After getting his big break, aged 21, in Oliver Stone’s Platoon, Sheen testified in the trial of Heidi Fleiss, the Hollywood madam. He admitted ordering 27 call girls at a cost of £31,000. He has an older daughter, Cassandra Jade, now in her late twenties, by a former girlfriend. In 1996 he was given a year’s suspended sentence, two years’ probation and a £1,800 fine for assaulting his ex-girlfriend, Brittany Ashland, while in 1998 he went to hospital after injecting cocaine.

His career rehabilitation began when he succeeded Michael J. Fox in the sitcom Spin City in 2000, followed by Two and a Half Men in 2003. His latest lurid unravelling began in late October when he trashed a room after a reported cocaine and drink binge at the Plaza Hotel in New York while spending the night with a porn star, Capri Anderson, who claimed his wild behaviour had left her cowering in the bathroom. Two of his expensive cars have been found wrecked at the bottom of ravines. In November Sheen and Mueller filed separate divorce petitions after two years of marriage, both citing irreconcilable differences, with Mueller claiming that he had threatened her with a knife. Sheen also has two young daughters, aged 6 and 7, with his second wife, Denise Richards. They divorced after she accused him of abusing drink and drugs and threatening her with violence, although they appear now to be on reasonable terms.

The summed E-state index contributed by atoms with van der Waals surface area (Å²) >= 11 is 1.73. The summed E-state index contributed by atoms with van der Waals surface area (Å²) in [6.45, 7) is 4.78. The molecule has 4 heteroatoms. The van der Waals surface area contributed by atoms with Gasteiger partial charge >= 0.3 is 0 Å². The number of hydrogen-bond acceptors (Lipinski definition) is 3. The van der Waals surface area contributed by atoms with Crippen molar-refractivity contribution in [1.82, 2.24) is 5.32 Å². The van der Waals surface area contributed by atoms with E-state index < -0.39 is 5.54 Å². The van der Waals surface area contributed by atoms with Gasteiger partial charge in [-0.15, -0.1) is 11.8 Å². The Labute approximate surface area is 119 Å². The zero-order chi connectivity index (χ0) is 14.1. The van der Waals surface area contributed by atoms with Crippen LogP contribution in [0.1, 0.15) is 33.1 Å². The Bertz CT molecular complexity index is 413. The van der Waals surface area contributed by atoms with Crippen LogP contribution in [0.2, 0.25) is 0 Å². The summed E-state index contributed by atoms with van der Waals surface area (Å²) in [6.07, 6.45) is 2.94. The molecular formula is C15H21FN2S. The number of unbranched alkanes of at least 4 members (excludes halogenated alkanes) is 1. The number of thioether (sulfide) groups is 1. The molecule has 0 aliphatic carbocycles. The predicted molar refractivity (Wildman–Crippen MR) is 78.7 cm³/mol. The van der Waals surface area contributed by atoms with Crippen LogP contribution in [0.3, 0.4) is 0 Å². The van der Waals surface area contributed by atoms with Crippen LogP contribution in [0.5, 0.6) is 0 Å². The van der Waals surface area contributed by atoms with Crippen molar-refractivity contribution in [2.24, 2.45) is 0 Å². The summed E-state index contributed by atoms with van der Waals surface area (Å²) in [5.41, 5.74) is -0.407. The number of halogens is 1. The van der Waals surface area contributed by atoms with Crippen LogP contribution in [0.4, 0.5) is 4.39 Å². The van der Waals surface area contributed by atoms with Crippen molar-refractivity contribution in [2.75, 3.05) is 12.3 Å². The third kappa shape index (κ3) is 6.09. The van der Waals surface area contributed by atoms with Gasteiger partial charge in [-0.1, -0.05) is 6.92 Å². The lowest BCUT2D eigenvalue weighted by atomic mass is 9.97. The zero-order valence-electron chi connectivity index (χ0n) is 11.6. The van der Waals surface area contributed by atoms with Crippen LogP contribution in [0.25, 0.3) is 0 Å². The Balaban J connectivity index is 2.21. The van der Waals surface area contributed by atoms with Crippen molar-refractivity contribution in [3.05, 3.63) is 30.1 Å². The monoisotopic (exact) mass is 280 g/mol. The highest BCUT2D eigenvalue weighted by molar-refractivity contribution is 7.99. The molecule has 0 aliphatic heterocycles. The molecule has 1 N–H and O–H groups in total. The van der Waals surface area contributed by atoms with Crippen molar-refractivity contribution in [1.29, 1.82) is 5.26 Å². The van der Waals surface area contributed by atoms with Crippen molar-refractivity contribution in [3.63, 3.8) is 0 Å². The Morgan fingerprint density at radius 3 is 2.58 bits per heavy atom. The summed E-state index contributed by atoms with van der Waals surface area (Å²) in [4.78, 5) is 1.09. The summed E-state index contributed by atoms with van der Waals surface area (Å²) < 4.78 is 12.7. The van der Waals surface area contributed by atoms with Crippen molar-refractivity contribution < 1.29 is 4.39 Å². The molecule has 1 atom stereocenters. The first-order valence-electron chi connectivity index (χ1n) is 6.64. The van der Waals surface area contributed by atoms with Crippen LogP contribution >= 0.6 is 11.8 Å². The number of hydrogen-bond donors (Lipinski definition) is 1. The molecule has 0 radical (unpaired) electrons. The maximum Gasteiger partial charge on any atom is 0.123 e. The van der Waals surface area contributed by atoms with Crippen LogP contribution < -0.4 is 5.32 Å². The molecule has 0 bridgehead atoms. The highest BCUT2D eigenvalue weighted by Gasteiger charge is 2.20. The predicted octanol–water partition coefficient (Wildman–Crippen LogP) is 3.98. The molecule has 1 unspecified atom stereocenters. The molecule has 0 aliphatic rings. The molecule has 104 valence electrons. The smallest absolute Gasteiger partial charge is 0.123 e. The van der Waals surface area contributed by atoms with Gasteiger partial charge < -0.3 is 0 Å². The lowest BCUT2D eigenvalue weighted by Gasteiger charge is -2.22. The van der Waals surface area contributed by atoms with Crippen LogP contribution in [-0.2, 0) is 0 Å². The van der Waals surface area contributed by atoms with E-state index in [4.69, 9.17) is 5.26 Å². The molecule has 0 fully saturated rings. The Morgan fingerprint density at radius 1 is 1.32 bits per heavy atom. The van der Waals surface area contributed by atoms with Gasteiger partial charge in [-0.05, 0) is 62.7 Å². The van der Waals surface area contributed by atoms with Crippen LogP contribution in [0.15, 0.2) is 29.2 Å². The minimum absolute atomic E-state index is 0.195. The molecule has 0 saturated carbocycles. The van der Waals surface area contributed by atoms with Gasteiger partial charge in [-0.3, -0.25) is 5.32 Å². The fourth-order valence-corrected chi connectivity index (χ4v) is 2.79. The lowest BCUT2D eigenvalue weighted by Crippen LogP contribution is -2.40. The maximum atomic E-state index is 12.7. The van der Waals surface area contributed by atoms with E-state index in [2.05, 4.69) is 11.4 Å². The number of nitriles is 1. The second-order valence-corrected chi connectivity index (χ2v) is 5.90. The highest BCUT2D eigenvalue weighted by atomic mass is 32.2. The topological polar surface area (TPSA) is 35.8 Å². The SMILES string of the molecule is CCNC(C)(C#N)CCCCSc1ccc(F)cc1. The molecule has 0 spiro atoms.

Last week, when Mueller obtained a restraining order against him, she said she was afraid of violent comments that Sheen had made in recent days, including threats that he would stab her in the eye with a pen knife. Mueller said Sheen told her, “I will cut your head off, put it in a box and send it to your mom!” Mueller also contended that Sheen had punched her on the arm during a trip to the Bahamas and that he knocked her unconscious in October 2009.

“Sheen has the most visible issues to deal with,” said Stuart Levine. “But why does it seem that CBS and Warners saw Sheen as finally overstepping the mark when he insulted the producer of the show, rather than his record of mistreatment of women? Why didn’t that bother them enough to take action in the past seven years? Why didn’t his drug abuse lead them to dismissing him?”

These arguments may also be marshalled by Sheen’s own lawyers in any action. It would be a suitably perverse irony if his history of violence against women, and his health-imperilling addictions actually helped Charlie Sheen if the warlock has his day in court.